I lean my head back and tip my nose up to get at the night air, and I try to hum the song the woman and the child sung outside the church in the swamp. I don’t sing the words, but in my mind, I hear them in Mama’s voice.

Who’s that young girl dressed in white

Wade in the water

Must be the children of the Israelite

Oh, God’s a-gonna trouble the water.

Missy curls herself into a ball and sinks her head down on my knee, same way she did when I’d crawl into her crib to shush her baby cries at night. Only time she behaved sweet like that was if she was scared and wanted somebody.

I stroke my fingers over her thin, wispy hair and close my eyes, and keep on humming till the song and night finally leave me….

When I wake up, I hear my name. “Hannie,” the voice is quick, a sharp whisper. “Hannie.”

I sit bolt up, listen. Missy stirs, but falls off my knee and back to her slumbering. The Irishman has gone quiet, too. Did I dream the voice?

The first, thin gray light sifts in the window. Dread comes with it. How long will they keep us here and what’s to happen after? I’m afraid to know.

“Hannibal?” The voice comes again. I know it then. There’s only one person who’d call me
but that can’t be, and so I know I’m inside one of my waking dreams. Even so, I stand up on the bunk, wrap my hands over the bars, and pull my chin to the windowsill to look out. To learn what the dream has to tell me.

I see his shape, standing in the morning dim, holding the rope on a donkey with a two-wheeled wood cart hooked to it.

“Gus McKlatchy? From the boat?”

“Sssshhh! Don’t call any notice,” he says, but there ain’t another soul in my dream, except him.

“You come with a message for me? The Lord send you?”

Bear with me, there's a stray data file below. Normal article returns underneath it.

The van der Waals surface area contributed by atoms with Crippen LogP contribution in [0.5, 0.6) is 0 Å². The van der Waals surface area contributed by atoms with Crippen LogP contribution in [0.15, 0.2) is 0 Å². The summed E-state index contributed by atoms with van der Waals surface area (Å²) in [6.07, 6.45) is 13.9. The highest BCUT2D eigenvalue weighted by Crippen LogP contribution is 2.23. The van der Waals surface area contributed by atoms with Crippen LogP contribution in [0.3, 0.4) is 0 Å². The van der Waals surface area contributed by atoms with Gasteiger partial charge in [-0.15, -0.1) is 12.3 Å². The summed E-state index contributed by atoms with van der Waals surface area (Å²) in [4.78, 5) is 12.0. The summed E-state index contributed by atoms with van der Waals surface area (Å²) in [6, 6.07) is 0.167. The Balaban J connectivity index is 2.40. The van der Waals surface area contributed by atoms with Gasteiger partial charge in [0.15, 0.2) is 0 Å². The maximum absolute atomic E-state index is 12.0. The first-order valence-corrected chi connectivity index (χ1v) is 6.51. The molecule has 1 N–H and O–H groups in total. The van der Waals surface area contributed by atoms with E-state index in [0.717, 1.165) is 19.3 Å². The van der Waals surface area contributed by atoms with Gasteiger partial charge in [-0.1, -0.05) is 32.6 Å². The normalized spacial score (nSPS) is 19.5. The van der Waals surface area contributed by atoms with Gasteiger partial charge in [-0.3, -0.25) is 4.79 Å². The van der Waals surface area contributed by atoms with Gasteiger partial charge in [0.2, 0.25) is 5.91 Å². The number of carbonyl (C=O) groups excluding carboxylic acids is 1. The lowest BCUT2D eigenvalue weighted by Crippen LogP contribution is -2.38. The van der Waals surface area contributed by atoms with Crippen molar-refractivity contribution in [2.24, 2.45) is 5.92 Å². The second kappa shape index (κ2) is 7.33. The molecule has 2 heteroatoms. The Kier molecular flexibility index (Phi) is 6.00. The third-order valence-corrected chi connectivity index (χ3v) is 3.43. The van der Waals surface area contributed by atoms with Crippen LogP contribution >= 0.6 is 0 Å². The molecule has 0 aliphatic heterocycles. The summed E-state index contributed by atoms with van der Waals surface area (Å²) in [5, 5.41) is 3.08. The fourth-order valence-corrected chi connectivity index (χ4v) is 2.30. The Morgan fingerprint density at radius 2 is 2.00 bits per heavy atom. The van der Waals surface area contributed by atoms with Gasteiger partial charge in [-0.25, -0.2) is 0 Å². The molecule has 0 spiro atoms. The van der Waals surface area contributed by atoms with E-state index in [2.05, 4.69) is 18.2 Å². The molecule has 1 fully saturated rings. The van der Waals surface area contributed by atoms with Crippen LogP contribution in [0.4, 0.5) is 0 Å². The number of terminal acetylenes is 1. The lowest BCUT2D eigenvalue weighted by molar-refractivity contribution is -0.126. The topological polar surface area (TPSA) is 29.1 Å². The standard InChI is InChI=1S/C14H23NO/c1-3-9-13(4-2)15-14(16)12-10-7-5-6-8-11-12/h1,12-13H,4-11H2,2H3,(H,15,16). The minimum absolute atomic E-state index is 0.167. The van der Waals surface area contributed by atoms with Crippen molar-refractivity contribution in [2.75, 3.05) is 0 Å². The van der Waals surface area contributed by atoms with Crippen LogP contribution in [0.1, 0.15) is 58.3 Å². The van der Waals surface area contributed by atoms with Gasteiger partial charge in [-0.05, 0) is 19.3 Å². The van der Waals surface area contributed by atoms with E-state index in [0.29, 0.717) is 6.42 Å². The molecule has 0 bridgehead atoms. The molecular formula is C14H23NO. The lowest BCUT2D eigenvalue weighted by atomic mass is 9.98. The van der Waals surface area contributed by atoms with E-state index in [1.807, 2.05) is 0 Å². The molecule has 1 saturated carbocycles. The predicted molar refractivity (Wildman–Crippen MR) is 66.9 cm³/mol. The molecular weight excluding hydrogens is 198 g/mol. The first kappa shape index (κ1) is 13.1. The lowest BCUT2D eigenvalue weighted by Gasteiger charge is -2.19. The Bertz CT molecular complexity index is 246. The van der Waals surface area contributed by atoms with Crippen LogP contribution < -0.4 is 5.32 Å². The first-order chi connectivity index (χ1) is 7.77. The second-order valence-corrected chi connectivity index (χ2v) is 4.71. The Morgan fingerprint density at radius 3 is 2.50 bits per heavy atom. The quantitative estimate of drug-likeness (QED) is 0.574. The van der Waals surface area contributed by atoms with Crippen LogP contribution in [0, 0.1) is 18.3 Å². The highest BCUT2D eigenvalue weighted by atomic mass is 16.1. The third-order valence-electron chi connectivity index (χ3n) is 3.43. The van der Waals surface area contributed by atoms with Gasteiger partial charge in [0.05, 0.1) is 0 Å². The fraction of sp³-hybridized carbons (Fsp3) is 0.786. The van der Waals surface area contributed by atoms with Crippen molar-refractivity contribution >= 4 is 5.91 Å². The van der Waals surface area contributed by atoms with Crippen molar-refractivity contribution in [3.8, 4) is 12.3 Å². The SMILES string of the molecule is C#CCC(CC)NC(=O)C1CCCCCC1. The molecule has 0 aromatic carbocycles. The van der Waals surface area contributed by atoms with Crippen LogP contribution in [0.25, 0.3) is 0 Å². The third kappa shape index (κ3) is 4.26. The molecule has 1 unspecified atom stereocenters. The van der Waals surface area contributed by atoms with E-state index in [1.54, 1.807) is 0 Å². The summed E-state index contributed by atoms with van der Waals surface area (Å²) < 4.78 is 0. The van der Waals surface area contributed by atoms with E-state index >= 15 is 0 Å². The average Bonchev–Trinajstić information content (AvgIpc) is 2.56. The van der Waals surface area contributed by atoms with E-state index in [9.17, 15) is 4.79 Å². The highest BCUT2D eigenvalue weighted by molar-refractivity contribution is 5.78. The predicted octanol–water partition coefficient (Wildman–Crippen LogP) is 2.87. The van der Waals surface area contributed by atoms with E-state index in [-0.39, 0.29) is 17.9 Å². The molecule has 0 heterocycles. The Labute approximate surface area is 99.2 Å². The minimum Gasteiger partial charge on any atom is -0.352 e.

“Well, I doubt it, since I ain’t got religion.”

I wonder, then, did they toss Gus off that boat sometime after me and the paddle wheel ground him under? Is that the ghost of Gus McKlatchy, standing there in his ragged shirt and floppy hat, knee high in the fog? “You a haint, then?”

“Not ’less somebody didn’t tell me about it.” He looks over his shoulders and sidles the donkey up close to the wall, then stands on the donkey’s back to get near the window.

“What’re you doing here, Hannie? Never thought to find you again, this side a’ the sod blanket. Figured you’s drowned in the river when that man, Moses, pitched you off’t the deck.”

My whole body shivers at the memory. I feel the water over my head, the big strainer tree pinwheeling along the river bottom, grabbing my britches and pulling me down. I feel Moses’s breath on my cheek, his lips on brushing my ear.
You swim?
“I got free of the wake and made shore. I don’t swim much, but I can swim.”

“Well, I
that was you I seen get arrested yesterdey. You with some big, sapheaded white boy, but I couldn’t comprehend the